SOURCE: Rothman Research

Rothman Research

April 06, 2010 09:21 ET

Is 3-D the New Craze for Film Makers and Fans

JOHANNESBURG, SOUTH AFRICA--(Marketwire - April 6, 2010) - -- The 3-D advancement in the last two years with blockbusters like Avatar and Alice in Wonderland may suggest that movie-goers are keen to embrace this concept of film viewing. However, it must be noted that 3-D films have been present since the 1950s in American movie theatres, and have seen a roller-coaster tendency until the beginning of this century where it slowly started to broaden its market, while keeping a niche market format due to its cost to end-users as compared to traditional films. 3-D films have shown to be more profitable for many film-makers even if it does require more investment forefront. Even with tickets costing higher than the traditional films' tickets, people have been willing to pay for a 3-D viewing and one of the factors driving this trend is that people wants to see an evolution. Through the 80s and 90s, one company that has cashed on 3-D films is IMAX Corporation (NASDAQ: IMAX), and as 2010 revenue projections indicate the company can still be a winner as its shares soared 27% after the release of "Alice in Wonderland."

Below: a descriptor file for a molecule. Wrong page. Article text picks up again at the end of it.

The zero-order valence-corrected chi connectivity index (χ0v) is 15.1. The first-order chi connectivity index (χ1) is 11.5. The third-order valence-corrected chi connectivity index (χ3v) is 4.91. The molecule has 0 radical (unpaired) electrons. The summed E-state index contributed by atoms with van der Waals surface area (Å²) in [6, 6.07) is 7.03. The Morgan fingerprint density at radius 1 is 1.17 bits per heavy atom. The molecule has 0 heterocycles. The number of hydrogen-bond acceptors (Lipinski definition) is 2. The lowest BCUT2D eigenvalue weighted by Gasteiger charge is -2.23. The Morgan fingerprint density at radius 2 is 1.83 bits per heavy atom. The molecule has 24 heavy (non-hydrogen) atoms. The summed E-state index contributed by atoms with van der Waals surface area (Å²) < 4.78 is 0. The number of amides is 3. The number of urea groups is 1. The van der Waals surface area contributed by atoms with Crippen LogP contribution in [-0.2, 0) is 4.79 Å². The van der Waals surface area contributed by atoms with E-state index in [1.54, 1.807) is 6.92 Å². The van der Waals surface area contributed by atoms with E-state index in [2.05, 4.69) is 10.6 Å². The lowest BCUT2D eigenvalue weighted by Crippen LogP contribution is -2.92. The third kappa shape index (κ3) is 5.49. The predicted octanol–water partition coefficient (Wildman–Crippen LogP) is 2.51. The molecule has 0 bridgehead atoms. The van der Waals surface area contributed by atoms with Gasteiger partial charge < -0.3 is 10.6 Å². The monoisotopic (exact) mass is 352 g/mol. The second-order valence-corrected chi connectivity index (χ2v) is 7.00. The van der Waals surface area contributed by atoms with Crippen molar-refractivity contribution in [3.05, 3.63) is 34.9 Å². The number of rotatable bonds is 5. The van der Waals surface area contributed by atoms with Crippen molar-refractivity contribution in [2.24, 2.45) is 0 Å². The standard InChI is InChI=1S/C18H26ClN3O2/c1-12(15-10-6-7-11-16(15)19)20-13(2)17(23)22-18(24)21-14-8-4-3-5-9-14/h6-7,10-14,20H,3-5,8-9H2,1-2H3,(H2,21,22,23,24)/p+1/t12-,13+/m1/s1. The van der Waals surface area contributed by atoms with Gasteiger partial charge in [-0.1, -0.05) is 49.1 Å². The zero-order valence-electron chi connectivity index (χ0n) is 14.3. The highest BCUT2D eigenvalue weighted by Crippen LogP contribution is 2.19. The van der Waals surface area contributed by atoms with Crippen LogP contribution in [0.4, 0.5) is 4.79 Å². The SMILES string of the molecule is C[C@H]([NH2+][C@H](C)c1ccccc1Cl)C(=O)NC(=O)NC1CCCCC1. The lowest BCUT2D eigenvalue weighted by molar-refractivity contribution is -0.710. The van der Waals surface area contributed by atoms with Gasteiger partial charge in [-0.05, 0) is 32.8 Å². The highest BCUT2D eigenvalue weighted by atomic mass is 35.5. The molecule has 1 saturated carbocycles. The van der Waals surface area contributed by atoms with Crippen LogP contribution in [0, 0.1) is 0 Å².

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"IMAX story has not always been rosy. The company mostly targeted a niche market which very often proved seasonal to its revenue stream... however, with more and more movie-makers going 3-D crazy, trend seems to be on an upside for the company which is anticipated to see remarkable surge in revenue in 2010 onwards," commented Mathew Collier of, "demand is there for 3-D films and movie-makers are betting highly on them. Companies like IMAX have the edge as they have introduced their audience with a maximized experience in their theatres. The question that remains to be answered at this point, and maybe it is too early to even utter the words, is what impact the 3-D craze will have on traditional 2-D films on the long-run. Companies like Eastman Kodak Co. (NYSE: EK) which have been supplying the films for film cameras could see their market shrink as the film industry slowly but surely swing toward digital media and technologies."

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In many ways, however, 2-D cinema will never really perish nor will it get into the vintage category. 3-D films have been able to inflate their market due to blockbuster-movies and could well provide the public with a magical alternative to movie-viewing; nevertheless it is important to state that those movies were also played in traditional cinemas where they brought the masses. Read our reports upon free registration at to have an insight.

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